Some day I will be able to read all the galleys I want to read and give the appropriate attention to all the good books that cross my path, but that day will probably require feats of science that spit in the eye of god, and though, I'm as into abominations of humanity's hubris as much as the next guy, that day isn't coming any time soon. But every now and then I can let you know about the galleys I've come across that I'm excited about, even if I never get around to reading them and even if I don't write about them as much as they might deserve. So, for those of you versed in the dark arts of Netgalley and Edelweiss, or really into adding stuff to your various TBR lists, here are some recent galleys to look for. 

The Hidden Keys by Andres Alexis

Andres Alexis' previous book, Fifteen Dogs, was just about the most critically acclaimed book in Canada when it came out and The Hidden Keys is his follow up. Some keywords in the plot summary: expert thief, dive bar, stolen diamond, hidden fortune, mementos, fake-German artist, a detective, philosophical concerns, Treasure Island. I assume I'm not the only bookseller who scanned the publisher copy and said, probably far too loudly for the comfort of those surrounding them, “Holy fuck! Well, then...”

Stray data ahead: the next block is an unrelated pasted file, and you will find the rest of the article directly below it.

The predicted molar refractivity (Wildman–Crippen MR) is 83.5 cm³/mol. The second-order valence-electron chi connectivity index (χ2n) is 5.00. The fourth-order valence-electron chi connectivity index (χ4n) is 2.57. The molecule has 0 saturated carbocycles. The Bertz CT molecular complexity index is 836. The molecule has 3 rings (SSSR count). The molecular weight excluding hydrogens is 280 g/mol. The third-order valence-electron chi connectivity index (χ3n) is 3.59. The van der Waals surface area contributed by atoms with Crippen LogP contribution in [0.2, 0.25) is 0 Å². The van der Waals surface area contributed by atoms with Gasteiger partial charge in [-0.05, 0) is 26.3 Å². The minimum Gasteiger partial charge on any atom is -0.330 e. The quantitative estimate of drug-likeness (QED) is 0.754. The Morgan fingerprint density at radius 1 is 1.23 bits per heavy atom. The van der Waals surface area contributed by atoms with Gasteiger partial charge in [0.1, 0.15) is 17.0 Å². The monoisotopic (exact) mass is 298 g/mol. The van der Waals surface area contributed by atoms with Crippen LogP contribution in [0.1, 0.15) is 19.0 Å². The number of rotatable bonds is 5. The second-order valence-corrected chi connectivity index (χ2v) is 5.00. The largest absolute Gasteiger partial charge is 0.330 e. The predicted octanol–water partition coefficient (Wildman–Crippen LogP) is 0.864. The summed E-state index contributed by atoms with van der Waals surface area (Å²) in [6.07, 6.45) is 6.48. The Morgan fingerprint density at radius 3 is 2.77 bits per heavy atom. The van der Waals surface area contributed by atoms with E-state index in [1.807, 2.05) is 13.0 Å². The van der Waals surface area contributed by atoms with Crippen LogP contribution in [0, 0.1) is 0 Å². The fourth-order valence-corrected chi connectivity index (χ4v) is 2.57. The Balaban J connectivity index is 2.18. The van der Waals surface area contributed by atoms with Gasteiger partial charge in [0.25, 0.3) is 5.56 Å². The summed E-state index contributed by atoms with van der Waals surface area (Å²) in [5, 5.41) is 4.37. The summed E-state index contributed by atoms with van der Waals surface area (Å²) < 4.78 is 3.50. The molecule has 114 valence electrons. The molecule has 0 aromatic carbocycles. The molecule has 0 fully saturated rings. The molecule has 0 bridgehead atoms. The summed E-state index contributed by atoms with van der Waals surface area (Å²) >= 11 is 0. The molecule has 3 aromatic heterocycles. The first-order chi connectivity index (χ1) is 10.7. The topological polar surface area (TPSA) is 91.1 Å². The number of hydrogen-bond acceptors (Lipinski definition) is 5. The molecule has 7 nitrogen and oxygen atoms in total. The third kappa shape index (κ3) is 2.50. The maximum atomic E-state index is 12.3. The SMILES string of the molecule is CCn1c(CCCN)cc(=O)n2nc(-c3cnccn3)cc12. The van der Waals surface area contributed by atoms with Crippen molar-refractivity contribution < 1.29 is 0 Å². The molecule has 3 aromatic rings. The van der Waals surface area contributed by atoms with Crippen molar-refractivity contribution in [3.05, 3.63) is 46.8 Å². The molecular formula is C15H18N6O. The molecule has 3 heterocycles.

Ema the Captive by Cesar Aira

Aira is on my personal Nobel Prize shortlist (with Anne Carson, Sherman Alexie and a few others) so I always look forward to his next book. At 128 pages, this is a hefty work for Aira, whose books usually clock in well under that. According to the summary, this also seems to be a bit darker than Aira tends to be, centering around a kidnapping, rape, and then sex work. But, of course, with Aira, the summary generally tells you nothing of importance about the book. Perhaps more than any other writer, Aira captures the logic and motion of dreams; where you begin has nothing to do with where you end and somehow it all fits together.